Do Video Games Cause Attention Problems in Kids?paulabernstein
A new study suggests that video games are just as harmful to kids’ attention spans as watching TV, according to CNN/Health.com.
In fact, elementary school children who play video games more than two hours a day are 67 percent more likely than their fellow students to have more-than-average attention problems, according to the study, which was published in the journal Pediatrics.
Video games were “at least as strong as television at predicting attention problems,” says the lead author of the study, Edward Swing, a doctoral candidate in the department of psychology at Iowa State University.
But does that mean that video games cause attention problems? Or are kids with attention problems more likely to be drawn to video games and TV? Either scenario is possible, but unfortunately, the study didn’t answer that question.
“It wouldn’t surprise me if children who have attention problems are attracted to these media, and that these media increase the attention problems,” said Swing. He and his colleague tracked over 1,300 children in the third, fourth, and fifth grades for a little over a year. They measured the amount of time the kids spent watching TV and playing video games and then assessed their attention spans by interviewing their teachers.
Earlier studies have studied the effect of TV or video games on attention problems, but not both. The researchers concluded that the two activities have a similar relationship to attention problems.
The obvious question is: why are some kids able to pay attention to video games and TV, but not school?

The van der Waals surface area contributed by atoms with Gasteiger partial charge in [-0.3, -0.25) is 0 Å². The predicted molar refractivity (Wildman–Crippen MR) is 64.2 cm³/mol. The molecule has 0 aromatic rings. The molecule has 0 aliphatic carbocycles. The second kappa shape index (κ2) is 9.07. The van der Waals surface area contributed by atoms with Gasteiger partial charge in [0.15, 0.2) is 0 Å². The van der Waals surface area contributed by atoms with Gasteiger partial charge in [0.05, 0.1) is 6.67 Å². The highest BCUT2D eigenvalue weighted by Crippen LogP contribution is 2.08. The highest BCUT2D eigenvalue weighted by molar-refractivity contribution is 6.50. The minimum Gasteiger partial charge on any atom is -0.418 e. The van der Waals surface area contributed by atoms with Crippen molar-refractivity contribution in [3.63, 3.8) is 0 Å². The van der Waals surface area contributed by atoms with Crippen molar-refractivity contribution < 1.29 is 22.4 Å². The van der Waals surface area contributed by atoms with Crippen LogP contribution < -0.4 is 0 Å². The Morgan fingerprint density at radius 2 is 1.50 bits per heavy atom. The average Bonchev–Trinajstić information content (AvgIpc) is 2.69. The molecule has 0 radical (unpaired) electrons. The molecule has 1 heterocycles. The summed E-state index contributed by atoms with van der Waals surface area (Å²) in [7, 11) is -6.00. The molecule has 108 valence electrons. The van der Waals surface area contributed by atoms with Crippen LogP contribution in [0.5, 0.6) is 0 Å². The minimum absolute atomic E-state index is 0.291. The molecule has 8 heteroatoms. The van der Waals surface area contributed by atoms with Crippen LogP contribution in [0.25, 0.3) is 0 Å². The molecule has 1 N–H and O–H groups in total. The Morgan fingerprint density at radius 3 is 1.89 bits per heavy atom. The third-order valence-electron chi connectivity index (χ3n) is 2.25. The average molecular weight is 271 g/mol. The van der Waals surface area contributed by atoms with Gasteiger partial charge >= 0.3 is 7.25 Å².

Some experts have suggested that fast-paced TV shows and video games make reading and arithmetic seem boring by comparison. Have we created a generation of adrenaline-junkies who expect instant gratification?
Swing and his colleagues didn’t differentiate among the types of games the kids were playing, so it’s unclear if that might make a difference when it comes to attention. Either way, Swing said, “there are implications that would lead us to want to reduce television and video games in childhood.”
The American Academy of Pediatrics recommends that parents limit all “screen time” (including video and computer games) to less than two hours per day.
But, in some cases, video games can actually help kids learn. Heather Chaplin recently reported about Quest to Learn, a game-based learning program, for NPR’s “All Things Considered.” One public school in New York City has taken the video game as its model for how to teach,” according to Chaplin. “Students use video games and design them as part of their classes.” The program is based on the idea that game-based learning is a significant element of modern literacy.
Chaplin told Strollerderby that “games actually encourage delayed gratification. Have you ever seen a kid win a videogame on the first go round? The persistence with which kids play and keep failing over and over and over until they get the quest right is remarkable.”
Maybe schools can learn a few things from video games. What do you think? Do video games sap kids’ attention spans or encourage them to experiment and persist?